Stephen Ambrose: My first wife, who I loved dearly -- and my two oldest children she is the mother of -- killed herself when I was 29 years old, and she was 27, and she had been in Phipps Clinic at Hopkins Hospital for a year. And she killed herself, which was -- leaving me with two kids that I'd been living with -- just the two kids for the whole year that she had been in the hospital. That was rough, difficult, hard. I couldn't exaggerate it.
How old were the kids?
Stephen Ambrose: When she died they were four and two. It's a time I obviously don't like to think about, but it did have one impact on my career as a writer.
Meriwether Lewis was a suicide, and one of the things that drew me to Meriwether Lewis as a subject was that. And like Judy, my wife, he was a manic depressive. She was off the charts. 190 IQ, age 16 she started at the University of Wisconsin, and a fairly classic manic depressive syndrome. When she was manic, oh, she could move the world! She was the most wonderful person on the Earth. When she was in a depressed state, oh God! It was terrible for everybody around her, and worst of all for her.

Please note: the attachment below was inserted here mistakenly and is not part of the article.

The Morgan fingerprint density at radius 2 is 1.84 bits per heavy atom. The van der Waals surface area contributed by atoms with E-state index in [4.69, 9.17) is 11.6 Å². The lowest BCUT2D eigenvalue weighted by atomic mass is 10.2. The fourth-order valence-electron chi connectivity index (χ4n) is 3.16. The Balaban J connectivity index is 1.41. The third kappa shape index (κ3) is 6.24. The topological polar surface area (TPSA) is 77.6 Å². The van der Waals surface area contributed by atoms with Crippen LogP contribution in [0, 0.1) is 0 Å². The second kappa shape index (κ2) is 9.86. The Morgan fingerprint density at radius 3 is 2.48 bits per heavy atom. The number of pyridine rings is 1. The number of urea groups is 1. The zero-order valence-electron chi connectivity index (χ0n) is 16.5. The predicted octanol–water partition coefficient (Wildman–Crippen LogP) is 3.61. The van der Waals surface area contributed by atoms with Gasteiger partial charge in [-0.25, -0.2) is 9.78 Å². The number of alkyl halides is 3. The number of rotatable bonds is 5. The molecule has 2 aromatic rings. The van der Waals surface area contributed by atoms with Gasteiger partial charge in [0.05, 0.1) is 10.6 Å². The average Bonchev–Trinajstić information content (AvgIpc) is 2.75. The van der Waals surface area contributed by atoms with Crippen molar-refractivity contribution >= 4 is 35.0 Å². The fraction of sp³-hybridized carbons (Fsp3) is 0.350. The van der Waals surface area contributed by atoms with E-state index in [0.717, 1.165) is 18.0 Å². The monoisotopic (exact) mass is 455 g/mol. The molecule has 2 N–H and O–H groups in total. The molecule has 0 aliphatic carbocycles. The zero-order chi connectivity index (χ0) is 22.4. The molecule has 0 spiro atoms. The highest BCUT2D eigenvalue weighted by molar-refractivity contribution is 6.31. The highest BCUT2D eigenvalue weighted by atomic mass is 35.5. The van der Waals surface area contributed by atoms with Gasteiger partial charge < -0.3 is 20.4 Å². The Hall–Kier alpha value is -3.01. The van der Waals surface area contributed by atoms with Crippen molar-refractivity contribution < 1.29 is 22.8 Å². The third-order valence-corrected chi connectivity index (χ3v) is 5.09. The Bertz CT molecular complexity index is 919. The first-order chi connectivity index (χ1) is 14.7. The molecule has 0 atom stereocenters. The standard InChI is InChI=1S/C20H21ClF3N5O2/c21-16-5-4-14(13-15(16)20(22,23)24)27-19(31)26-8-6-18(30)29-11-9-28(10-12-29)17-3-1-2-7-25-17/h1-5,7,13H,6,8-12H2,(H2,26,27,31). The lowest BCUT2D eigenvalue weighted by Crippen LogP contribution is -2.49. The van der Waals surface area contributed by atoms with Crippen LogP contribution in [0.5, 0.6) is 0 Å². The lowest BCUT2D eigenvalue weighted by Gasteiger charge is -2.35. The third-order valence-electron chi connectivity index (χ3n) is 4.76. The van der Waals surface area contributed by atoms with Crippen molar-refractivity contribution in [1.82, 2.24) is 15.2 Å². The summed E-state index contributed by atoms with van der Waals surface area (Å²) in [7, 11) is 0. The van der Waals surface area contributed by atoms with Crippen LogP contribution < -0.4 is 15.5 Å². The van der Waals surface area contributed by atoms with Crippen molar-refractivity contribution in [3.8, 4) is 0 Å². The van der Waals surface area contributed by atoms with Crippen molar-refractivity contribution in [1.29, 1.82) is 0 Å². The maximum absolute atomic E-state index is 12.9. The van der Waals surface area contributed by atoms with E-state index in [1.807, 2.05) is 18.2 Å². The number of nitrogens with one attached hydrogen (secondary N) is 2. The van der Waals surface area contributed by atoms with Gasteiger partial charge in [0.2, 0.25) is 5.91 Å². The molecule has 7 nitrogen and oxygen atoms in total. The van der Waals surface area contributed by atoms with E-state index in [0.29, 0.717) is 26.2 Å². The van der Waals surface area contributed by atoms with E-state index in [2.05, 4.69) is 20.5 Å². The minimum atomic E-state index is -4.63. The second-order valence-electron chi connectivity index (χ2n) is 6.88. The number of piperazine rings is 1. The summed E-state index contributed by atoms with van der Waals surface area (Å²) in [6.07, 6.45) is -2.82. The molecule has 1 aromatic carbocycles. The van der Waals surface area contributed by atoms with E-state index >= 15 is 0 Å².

Another time of great difficulty was in 1969, when I went to Kansas State University as the Dwight D. Eisenhower Professor of War and Peace. We started in September of that year. Dick Nixon had just been elected President. Lyndon Johnson had not been on a college campus for four years. Nixon decided to break that ice and go to a college campus in September of 1969. That was about seven months after his inaugural, and he picked Kansas State because it seemed safe to him. It was a good choice on his part. Now I was holding this chair at Kansas State. He came, and my wife Moira and I went to the lecture, or to the talk. We sat in the faculty section, had the front row center seats. It was in the field house. Nixon came in and gave a lecture on violence -- a good subject -- and how we oughtn't to engage in violence, and it was directed at college students. In 1969, there was a lot of violence going on in America's campuses, and it was a good reminder from the President that this isn't a proper way to proceed. But...